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Hollywood Scriptwriter, February 2006

Magnolia Provides No-Nonsense Examples of How to Write Powerful Character Arcs

Hollywood Scriptwriter, February 2006

One of the biggest challenges facing screenwriters lies in crafting believable transformation. You know you have to get your hero from one emotional state to another – but the question remains how to do so in a seamless, believable way. Fortunately, close examination of P.T. Anderson’s Magnolia provides some accessible clues to get you on track.

Find the Driving Want That Connects All Your Hero’s Actions.
No ifs, ands or buts about it, your hero needs to possess a single motivating force that connects his every moment on the screen. Magnolia’s dying game-show host Jimmy Gator, for example, always performs a role to deny a deeper ugly truth (let’s call it The Show Must Go On goal): Jimmy intends to wipe the slate clean with his family but in a way that completely ignores his worst crime of all, the molestation of his daughter; on the professional front, Jimmy intends to hide his illness from coworkers by executing his regular hosting duties. The scene-specific goals may change – reconnect with my daughter, carry out my job, wipe slate clean with my wife – but every moment remains rooted in Jimmy’s overarching desire to hide the truth.

Meanwhile, former whiz kid Donnie Smith is in a mad scramble to form a romantic bond with a handsome bartender (the “I Have to Give My Love Away” goal). First, Donnie aims to get braces to impress the bartender; then, he defends the right to his job so he can afford the braces; then, he resorts to stealing the money. Again, every moment of Donnie’s existence works in service toward the one unifying goal of giving love.

Identify What Parts Your Hero Plays to Get What He Wants
Jimmy Maintains the Show in two specific ways – he either plays the repentant cancer victim that wants to die with a clean conscience (but with no acknowledgement of his past molestation) or he plays the part of the competent emcee. Jimmy never deviates from either of these roles. When dealing with his daughter, Jimmy Gator uses gentle language and quiet repose to achieve his scene-specific goal of reconnection. Claudia’s ensuing hysteria only causes Jimmy to commit further to his methods as he sadly announces news of his imminent death (“You win. I’m going to die,” he solemnly informs her). He never matches her hysteria or blames her – that’s not his way.

Donnie, on the other hand, pursues every impulsive idea or thought that comes to mind and uses his childhood stardom as justification for his behavior. Every single scene with Donnie features some form of rash action or monologue that ultimately devolves into a tirade about the tragedy of his life. Meanwhile, Linda Partridge intends to deny the reality of her husband’s imminent death (the “I Don’t Want to Hear That” approach) by drowning out all of the attendant professionals, literally shouting over them with curse words and reactive confusion.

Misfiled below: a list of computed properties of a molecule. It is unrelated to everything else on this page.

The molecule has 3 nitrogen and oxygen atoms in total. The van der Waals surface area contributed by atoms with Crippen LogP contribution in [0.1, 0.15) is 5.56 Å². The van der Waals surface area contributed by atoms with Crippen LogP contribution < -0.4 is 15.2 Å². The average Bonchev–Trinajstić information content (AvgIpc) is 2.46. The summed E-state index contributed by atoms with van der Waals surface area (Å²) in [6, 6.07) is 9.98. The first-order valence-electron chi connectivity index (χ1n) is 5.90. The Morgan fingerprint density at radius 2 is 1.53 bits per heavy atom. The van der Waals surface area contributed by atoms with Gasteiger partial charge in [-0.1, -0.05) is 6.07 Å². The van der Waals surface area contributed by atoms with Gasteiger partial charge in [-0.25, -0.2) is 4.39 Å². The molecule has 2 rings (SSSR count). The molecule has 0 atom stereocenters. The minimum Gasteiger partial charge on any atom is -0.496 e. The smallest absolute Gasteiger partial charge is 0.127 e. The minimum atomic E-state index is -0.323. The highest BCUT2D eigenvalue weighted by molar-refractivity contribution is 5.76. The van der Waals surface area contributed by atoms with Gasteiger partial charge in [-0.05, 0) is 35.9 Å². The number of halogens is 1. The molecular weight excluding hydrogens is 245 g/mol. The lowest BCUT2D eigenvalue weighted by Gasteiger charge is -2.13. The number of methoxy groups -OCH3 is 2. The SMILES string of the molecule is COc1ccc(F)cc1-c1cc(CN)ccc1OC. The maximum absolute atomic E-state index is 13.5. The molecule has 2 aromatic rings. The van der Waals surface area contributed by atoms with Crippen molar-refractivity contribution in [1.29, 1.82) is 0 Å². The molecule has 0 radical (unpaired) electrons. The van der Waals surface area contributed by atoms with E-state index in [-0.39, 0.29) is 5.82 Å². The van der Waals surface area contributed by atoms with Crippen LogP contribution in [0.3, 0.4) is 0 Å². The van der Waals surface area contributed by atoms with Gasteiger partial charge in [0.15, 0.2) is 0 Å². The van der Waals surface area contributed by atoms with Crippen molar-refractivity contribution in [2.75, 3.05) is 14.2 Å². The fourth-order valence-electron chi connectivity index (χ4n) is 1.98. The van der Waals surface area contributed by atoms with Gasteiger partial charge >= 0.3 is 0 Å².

Julianne Moore fights long and hard before her moment of ultimate surrender.

Fight Like Hell!
Your hero needs to match mounting conflict with an increasingly committed fight of his own. On set, Jimmy responds to increased physical debilitation by always scrambling back with the preplanned banter. When he outright physically collapses, Jimmy fights the hardest yet as he literally screams, “Let me back on stage! I’m alright!” Faced with the reality that she will have to render her husband a vegetable, Linda fights back by losing herself in a literal haze of lethal asphyxiation. If your hero is a brawler, he must start out brawling and end up fighting an army; if she’s a thinker, she must start out intellectualizing and end up using her brain as a weapon of destruction. The transformation through-line comes from establishing specific methods of pursuing a goal – and taking them to their utmost extreme.

The Moment of Surrender
Eventually, the conflict grows so heightened that your hero reaches a dead-end and must surrender his approach to life. This surrender enables the hero to finally accept what he has been running all this time. The Show finally ends for Jimmy when his wife refuses to let him evade questions about whether he molested Claudia. He tries so hard to maintain the Repentant Cancer Victim Act but finally acknowledges the truth of his actions by attempting to shoot himself.

Conversely, Linda’s suicide attempt gets undermined when her husband’s medication beckons from the passenger seat – Linda simply cannot avoid her responsibility to administer the painkilling morphine, she must make the hard decision she has been avoiding. Donnie’s near-arrest for burglary causes him to finally realize that he has been fighting a losing battle and further acknowledge, “I have a lot of love to give. I just don’t know where to [properly] put it.” In essence, the surrender of the fight allows the hero to acknowledge a deeper truth about himself.

So, let’s apply this to your script. Grab a pen and some paper and let’s explore (don’t think too hard, just write):

*What is my hero’s unifying want? (remember, you’re looking for that driving desire that will unify every single one of your hero’s actions.)

*Come up with an unofficial slogan for this want (“The Show Must Go On,” “I Have to Give My Love Away”); write it down, tape it over your work desk. This will be your hero’s anthem in every scene. If you’re ever stuck, refer to it.

*What are the top two ways your hero fights for what he wants? (Jimmy plays the repentant cancer victim and the jovial TV host. What parts does your hero play? Seducer? Intellectual?)

*What does it look like for your hero to play those parts to an extreme? To fight until the dead end? What is the truth on the other side of surrender?

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